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“Life as we know it requires a rocky planet covered with a variety of elements such as carbon, nitrogen and oxygen,” said Benjamin Zuckerman, a UCLA professor and co-author. “The abundance of elements we see on this white dwarf appears to require a main body that is rocky and rich in volatility – the first example we found among studies of hundreds of white dwarfs.”

demolish derby

Planetary system evolution theories describe the transition between the red giant star and the white dwarf phases as a chaotic process. A star is rapidly losing its outer layers and the orbits of its planets change dramatically. Small objects, such as asteroids and dwarf planets, can venture close to giant planets and fall toward the star. This study confirms the true scale of this violent chaotic phase, showing that within 100 million years after the onset of the white dwarf phase, the star is able to simultaneously capture and consume material from the asteroid belt and Kuiper belt-like regions.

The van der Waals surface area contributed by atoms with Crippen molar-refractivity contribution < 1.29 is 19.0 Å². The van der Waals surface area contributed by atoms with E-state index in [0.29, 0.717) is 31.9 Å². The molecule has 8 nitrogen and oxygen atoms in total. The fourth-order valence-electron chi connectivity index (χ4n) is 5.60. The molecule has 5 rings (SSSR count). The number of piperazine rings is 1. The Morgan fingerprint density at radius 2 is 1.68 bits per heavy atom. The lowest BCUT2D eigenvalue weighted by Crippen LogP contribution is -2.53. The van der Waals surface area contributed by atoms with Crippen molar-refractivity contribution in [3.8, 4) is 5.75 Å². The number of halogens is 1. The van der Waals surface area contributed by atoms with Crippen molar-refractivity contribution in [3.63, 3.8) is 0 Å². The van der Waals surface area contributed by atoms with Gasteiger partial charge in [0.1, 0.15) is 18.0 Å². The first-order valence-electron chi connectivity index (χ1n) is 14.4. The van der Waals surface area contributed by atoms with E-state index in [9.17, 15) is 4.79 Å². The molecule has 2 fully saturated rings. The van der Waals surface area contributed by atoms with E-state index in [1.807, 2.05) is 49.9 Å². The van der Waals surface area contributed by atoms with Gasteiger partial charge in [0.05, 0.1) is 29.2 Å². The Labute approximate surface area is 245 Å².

The estimated total mass devoured by the white dwarf in this study may not be greater than the mass of an asteroid or a small moon. While the presence of at least two objects consumed by the white dwarf is not directly measured, it is likely that one is as rich in minerals as an asteroid and the other is an icy object similar to what is found on the fringes of our solar system in the Kuiper Belt.

Although astronomers have classified more than 5,000 exoplanets, Earth is the only planet for which we have some direct knowledge of its internal makeup. White dwarf cannibalism provides a unique opportunity to break apart planets and learn what they were made of when they first formed around the star.

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The team measured the presence of nitrogen, oxygen, magnesium, silicon and iron, among other elements. The discovery of iron in very large quantities is evidence of the existence of the metal cores of terrestrial planets, such as Earth,[{” attribute=””>Venus, Mars, and Mercury. Unexpectedly high nitrogen abundances led them to conclude the presence of icy bodies. “The best fit for our data was a nearly two-to-one mix of Mercury-like material and comet-like material, which is made up of ice and dust,” Johnson said. “Iron metal and nitrogen ice each suggest wildly different conditions of planetary formation. There is no known solar system object with so much of both.”